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CCTV & Video Surveillance Glossary
Auto electronic shutter (AES). Feature of a camera to adjust for light changes without the use of an auto-iris lens.
Auto iris. A special camera lens with the ability to open or close its iris automatically in response to changing light levels.
Back-light compensation (BLC). The ability of a digital security camera to adjust for bright background lighting that would normally cause the subject to appear too dark.
C-mount. A type of camera lens mount that enables different lenses to be swapped out and used on a security camera.
CCD. The light-sensitive imaging microchip found in digital security cameras.
Digital video recorder (DVR). A special computer that converts analog computer images to digital images, compresses the images, and then stores them for later viewing. A DVR replaces the time-lapse VCR, multiplexor and switch found in analog CCTV surveillance systems.
Duplex. An electronic device used to record and display camera images at the same time. A full-duplex DVR can record camera images while displaying images from a different camera at the same time.
Housing. Protective enclosure that a camera can be placed in to protect it from outside weather conditions.
Lux. Unit of measure of light sensitivity for a camera. Sensitive cameras can operate with low levels of lux.
Multiplexer. An analog device found in older CCTV systems that allows multiple cameras to be displayed simultaneously on a single monitor. Multiplexers can also be used to transmit multiple camera images at once over a single cable.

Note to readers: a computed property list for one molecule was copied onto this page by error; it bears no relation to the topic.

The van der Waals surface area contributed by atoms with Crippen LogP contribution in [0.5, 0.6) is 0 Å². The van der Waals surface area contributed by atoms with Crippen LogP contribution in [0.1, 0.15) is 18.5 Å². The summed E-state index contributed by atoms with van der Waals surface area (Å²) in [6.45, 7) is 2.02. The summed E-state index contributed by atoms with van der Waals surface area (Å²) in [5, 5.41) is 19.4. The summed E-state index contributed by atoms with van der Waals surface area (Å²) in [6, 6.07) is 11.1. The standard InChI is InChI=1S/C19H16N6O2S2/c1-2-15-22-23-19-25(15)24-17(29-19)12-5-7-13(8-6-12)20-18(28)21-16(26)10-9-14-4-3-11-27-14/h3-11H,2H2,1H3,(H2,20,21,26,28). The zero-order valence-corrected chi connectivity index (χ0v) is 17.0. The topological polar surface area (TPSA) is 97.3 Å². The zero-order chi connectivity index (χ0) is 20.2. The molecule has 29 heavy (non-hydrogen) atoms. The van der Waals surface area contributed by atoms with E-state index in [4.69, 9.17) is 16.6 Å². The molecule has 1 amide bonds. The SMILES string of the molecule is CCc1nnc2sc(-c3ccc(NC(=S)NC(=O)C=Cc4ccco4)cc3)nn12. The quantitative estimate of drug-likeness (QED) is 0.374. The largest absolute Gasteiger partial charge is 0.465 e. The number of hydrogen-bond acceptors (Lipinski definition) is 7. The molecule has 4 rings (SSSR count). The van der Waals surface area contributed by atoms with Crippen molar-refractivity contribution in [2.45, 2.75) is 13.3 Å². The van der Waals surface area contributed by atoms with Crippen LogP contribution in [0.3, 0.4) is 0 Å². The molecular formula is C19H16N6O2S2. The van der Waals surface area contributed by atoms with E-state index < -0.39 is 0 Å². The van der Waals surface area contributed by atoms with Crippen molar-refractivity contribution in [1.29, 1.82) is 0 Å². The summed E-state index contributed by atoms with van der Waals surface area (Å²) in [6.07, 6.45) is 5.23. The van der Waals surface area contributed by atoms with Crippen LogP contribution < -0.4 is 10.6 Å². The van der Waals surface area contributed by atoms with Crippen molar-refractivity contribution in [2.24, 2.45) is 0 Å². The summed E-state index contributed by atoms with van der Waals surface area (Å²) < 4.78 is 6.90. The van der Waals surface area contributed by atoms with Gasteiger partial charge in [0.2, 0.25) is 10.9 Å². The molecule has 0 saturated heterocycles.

Pinhole camera. A spy camera with a lens that can see through a tiny hole. These camera are usually hidden.
Power-over-Ethernet (POE). Device that allows one to transmit power to a security power through an Ethernet network cable.
PTZ. Stands for pan-tilt-zoom. PTZ cameras have motors that allow them to be remotely moved up-down, side-to-side, and the camera lens zoomed in or out.
Quad. Analog CCTV equipment used to display 4 camera images simultaneously on a single monitor.
Real-time recording. For digital video, 30 frames-per-second per camera allows no jerkiness in the video.
Remote surveillance. The ability to view a camera image that is located remotely, where the video image is transmitted over a phone line or the Internet.
RG-59. A type of coaxial cable used in CCTV systems.
Signal-to-Noise Ratio (SNR). The ratio of video signal to noise. This is a measure of how much signal noise the camera can withstand and still present a good image. The higher this number is, the better the picture quality.
Switch. An analog device found in older CCTV systems that takes multiple camera inputs and displays them on a monitor one at a time (unlike a quad).
Time-lapse VCR. A special VCR found in analog CCTV systems designed to slow down the recording rate in order to store many hours of video footage on a single videotape.
Varifocal lens. A camera lens in which the focus is not fixed and that can be adjusted either manually or automatically.
Video gain. Also called video amplification, this is the increase in video signal power by an amplifier.
Watch-dog timer. The automatic reboot of a DVR system whenever a problem is detected.
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